licensing artwork tip no 4. | you do give up some control
It’s also important for me to note that when you license your work, you do relinquish some amount of control over how your work is presented. I do get to see samples, but it’s often after the work has been presented at a market for retailers or the item is already in production. I’m sure this isn’t always the case, but it’s been my experience. My paintings are on coasters, pillows, wood panels, shadow boxes, and platters to name a few! I never would’ve guessed they would end up in all of those forms! I can see that being a concern for some artists who are very particular about how they want their work to be represented. I would suggest just making your expectations clear upfront.
licensing artwork tip no 5. | work with a licensing agent
I was fortunate to already have a licensing agent for home decor product design, so when I started painting, she watched my progress and was ready to present my work to clients as soon as I felt ready. Well, ready-ish! I don’t know if I ever feel 100% ready to release something in the world! You do have to pay a percentage of the income from the licensed work to the licensing agent, but they offer so much. They have contacts and experience in the industry to know the best clients for your work. They negotiate contracts on your behalf and also protect your work from being produced without your permission. A home decor company copied one of my hand-painted dresser designs down to the smallest detail and she was able to negotiate a payment for my design. I love that I can just create and she can take care of all of the behind-the-scenes work.
If you’re interested in getting a licensing agent and you don’t know where to start, I would suggest two things. First, put your work out there! A licensing agent just might find you! They are always looking for artists who have marketable work and a fresh perspective. Having a public gallery and a loyal following, specifically on a social media platform like Instagram, shows that there is a market for your work and can be a compelling reason for someone to represent you and your art. Some of my pieces were even picked up because they were posted on Society6. Second, ask around. Ask artists you know who they work with and if they will introduce you to their licensing agent.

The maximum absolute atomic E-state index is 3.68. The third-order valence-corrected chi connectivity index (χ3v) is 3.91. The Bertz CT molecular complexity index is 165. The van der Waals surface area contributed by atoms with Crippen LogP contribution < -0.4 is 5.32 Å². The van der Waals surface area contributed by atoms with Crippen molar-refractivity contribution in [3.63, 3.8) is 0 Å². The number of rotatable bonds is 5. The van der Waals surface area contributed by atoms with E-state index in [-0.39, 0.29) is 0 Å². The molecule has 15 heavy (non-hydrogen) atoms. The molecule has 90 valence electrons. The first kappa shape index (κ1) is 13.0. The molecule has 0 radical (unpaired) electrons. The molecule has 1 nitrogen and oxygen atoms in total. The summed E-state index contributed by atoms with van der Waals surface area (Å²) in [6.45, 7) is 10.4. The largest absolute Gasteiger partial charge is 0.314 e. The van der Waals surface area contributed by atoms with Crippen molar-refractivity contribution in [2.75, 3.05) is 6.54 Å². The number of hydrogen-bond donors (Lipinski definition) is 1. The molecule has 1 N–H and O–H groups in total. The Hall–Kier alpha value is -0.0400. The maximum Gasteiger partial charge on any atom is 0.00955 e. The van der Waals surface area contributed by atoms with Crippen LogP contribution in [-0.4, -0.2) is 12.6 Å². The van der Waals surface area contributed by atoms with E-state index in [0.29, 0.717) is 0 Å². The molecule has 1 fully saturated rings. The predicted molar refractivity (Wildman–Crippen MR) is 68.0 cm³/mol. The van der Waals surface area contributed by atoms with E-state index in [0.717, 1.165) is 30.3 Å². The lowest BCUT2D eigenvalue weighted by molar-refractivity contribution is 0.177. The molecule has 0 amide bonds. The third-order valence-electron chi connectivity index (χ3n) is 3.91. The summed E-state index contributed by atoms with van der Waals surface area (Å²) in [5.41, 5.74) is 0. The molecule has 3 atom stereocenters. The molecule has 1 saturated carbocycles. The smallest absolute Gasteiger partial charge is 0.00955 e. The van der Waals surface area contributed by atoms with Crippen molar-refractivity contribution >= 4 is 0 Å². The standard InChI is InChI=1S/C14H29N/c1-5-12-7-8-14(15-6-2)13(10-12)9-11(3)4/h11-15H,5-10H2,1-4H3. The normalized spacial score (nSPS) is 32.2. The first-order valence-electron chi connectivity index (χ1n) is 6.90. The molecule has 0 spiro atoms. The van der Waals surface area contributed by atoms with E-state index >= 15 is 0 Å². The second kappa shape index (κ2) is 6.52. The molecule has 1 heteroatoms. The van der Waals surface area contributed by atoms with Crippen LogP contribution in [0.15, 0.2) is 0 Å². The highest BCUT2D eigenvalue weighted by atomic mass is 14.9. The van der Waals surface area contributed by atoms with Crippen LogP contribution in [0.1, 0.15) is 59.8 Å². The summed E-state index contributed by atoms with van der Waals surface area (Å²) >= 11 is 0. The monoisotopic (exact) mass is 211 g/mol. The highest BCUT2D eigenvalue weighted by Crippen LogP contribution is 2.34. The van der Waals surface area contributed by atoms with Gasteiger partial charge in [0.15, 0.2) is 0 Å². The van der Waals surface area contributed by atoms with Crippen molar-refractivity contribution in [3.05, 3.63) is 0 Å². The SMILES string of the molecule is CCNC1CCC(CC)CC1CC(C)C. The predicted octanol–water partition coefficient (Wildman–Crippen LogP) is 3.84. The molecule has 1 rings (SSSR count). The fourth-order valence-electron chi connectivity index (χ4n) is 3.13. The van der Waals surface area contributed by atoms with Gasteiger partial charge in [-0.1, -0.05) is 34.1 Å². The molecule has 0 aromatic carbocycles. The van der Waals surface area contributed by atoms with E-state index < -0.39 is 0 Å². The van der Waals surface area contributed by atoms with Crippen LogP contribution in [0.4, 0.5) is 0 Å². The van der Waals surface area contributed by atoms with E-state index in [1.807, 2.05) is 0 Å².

Make sure you work with someone who really believes in you and your work. They know the industry well and can encourage you to submit work that you might not have considered.
One more note about licensing your artwork… It is so fun to see your work in stores! It’s not the end-all, be-all, but there is some validation in it and it’s rewarding.
Now that some of my other projects are winding down, I have a bit more time for painting. I am starting a new series in order to focus my time in the studio – Nice View. It’s sort of a follow-up to the 100 meadows project that got me started in oil painting. I’m going to paint 100 8 x 10 paintings on nice views…mountains, fields, lakes, beaches, villages, etc. The painting above is actually no. 1 in the series. I asked for submissions on Instagram and have been flooded with all sorts of gorgeous photos! I’ve been so inspired and excited to dive into the project…